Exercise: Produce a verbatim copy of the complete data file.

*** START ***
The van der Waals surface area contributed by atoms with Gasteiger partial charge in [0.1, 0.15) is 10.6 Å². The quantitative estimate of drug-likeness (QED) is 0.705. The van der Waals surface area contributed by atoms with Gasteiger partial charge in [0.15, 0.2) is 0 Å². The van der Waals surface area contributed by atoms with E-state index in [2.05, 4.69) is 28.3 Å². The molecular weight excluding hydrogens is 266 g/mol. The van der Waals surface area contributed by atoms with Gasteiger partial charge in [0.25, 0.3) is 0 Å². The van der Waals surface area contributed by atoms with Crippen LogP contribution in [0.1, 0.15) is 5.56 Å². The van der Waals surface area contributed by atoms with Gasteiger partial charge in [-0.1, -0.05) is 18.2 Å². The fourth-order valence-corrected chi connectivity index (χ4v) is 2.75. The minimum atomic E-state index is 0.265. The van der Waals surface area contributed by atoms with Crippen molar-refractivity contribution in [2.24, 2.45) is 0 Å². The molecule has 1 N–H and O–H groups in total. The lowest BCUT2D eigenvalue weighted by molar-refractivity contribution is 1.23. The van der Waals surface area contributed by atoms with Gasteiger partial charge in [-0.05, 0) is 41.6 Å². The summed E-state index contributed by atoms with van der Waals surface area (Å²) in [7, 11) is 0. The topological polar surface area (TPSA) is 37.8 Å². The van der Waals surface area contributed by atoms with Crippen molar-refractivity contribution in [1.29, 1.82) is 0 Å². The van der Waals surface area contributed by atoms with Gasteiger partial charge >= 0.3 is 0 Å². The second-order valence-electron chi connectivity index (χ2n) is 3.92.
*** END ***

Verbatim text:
The van der Waals surface area contributed by atoms with Gasteiger partial charge in [0.1, 0.15) is 10.6 Å². The quantitative estimate of drug-likeness (QED) is 0.705. The van der Waals surface area contributed by atoms with Gasteiger partial charge in [0.15, 0.2) is 0 Å². The van der Waals surface area contributed by atoms with E-state index in [2.05, 4.69) is 28.3 Å². The molecular weight excluding hydrogens is 266 g/mol. The van der Waals surface area contributed by atoms with Gasteiger partial charge in [0.25, 0.3) is 0 Å². The van der Waals surface area contributed by atoms with Crippen LogP contribution in [0.1, 0.15) is 5.56 Å². The van der Waals surface area contributed by atoms with Gasteiger partial charge in [-0.1, -0.05) is 18.2 Å². The fourth-order valence-corrected chi connectivity index (χ4v) is 2.75. The minimum atomic E-state index is 0.265. The van der Waals surface area contributed by atoms with Crippen molar-refractivity contribution in [2.24, 2.45) is 0 Å². The molecule has 1 N–H and O–H groups in total. The lowest BCUT2D eigenvalue weighted by molar-refractivity contribution is 1.23. The van der Waals surface area contributed by atoms with Gasteiger partial charge in [-0.05, 0) is 41.6 Å². The summed E-state index contributed by atoms with van der Waals surface area (Å²) in [7, 11) is 0. The topological polar surface area (TPSA) is 37.8 Å². The van der Waals surface area contributed by atoms with Crippen molar-refractivity contribution in [1.29, 1.82) is 0 Å². The van der Waals surface area contributed by atoms with Gasteiger partial charge >= 0.3 is 0 Å². The second-order valence-electron chi connectivity index (χ2n) is 3.92.